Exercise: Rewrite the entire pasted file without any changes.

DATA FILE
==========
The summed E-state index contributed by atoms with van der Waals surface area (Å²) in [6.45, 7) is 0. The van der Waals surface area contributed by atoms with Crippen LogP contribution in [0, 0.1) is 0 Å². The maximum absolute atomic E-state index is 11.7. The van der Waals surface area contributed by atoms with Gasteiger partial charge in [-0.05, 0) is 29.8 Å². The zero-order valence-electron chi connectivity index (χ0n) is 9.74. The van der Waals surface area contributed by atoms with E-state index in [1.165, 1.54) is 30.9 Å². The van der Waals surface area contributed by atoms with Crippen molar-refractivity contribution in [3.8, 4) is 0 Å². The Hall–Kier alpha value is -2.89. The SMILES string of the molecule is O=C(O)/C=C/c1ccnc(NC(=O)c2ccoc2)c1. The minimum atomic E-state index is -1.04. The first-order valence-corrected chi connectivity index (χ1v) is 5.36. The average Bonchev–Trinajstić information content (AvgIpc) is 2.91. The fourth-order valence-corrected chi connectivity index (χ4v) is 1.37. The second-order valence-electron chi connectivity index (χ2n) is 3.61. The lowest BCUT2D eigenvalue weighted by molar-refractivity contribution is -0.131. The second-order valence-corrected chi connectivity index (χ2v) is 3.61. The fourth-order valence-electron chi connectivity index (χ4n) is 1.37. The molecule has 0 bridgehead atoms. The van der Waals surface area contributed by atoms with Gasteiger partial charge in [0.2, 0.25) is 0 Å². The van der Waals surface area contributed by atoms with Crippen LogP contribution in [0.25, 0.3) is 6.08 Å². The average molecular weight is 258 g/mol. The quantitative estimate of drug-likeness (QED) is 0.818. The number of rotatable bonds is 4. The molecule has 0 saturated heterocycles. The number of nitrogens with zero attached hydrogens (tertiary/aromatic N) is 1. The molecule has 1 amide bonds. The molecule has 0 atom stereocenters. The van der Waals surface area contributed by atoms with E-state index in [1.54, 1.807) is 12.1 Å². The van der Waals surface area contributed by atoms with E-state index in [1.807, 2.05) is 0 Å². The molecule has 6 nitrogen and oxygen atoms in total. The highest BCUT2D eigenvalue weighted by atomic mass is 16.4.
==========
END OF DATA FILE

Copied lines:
The summed E-state index contributed by atoms with van der Waals surface area (Å²) in [6.45, 7) is 0. The van der Waals surface area contributed by atoms with Crippen LogP contribution in [0, 0.1) is 0 Å². The maximum absolute atomic E-state index is 11.7. The van der Waals surface area contributed by atoms with Gasteiger partial charge in [-0.05, 0) is 29.8 Å². The zero-order valence-electron chi connectivity index (χ0n) is 9.74. The van der Waals surface area contributed by atoms with E-state index in [1.165, 1.54) is 30.9 Å². The van der Waals surface area contributed by atoms with Crippen molar-refractivity contribution in [3.8, 4) is 0 Å². The Hall–Kier alpha value is -2.89. The SMILES string of the molecule is O=C(O)/C=C/c1ccnc(NC(=O)c2ccoc2)c1. The minimum atomic E-state index is -1.04. The first-order valence-corrected chi connectivity index (χ1v) is 5.36. The average Bonchev–Trinajstić information content (AvgIpc) is 2.91. The fourth-order valence-corrected chi connectivity index (χ4v) is 1.37. The second-order valence-electron chi connectivity index (χ2n) is 3.61. The lowest BCUT2D eigenvalue weighted by molar-refractivity contribution is -0.131. The second-order valence-corrected chi connectivity index (χ2v) is 3.61. The fourth-order valence-electron chi connectivity index (χ4n) is 1.37. The molecule has 0 bridgehead atoms. The van der Waals surface area contributed by atoms with Gasteiger partial charge in [0.2, 0.25) is 0 Å². The van der Waals surface area contributed by atoms with Crippen LogP contribution in [0.25, 0.3) is 6.08 Å². The average molecular weight is 258 g/mol. The quantitative estimate of drug-likeness (QED) is 0.818. The number of rotatable bonds is 4. The molecule has 0 saturated heterocycles. The number of nitrogens with zero attached hydrogens (tertiary/aromatic N) is 1. The molecule has 1 amide bonds. The molecule has 0 atom stereocenters. The van der Waals surface area contributed by atoms with E-state index in [1.54, 1.807) is 12.1 Å². The van der Waals surface area contributed by atoms with E-state index in [1.807, 2.05) is 0 Å². The molecule has 6 nitrogen and oxygen atoms in total. The highest BCUT2D eigenvalue weighted by atomic mass is 16.4.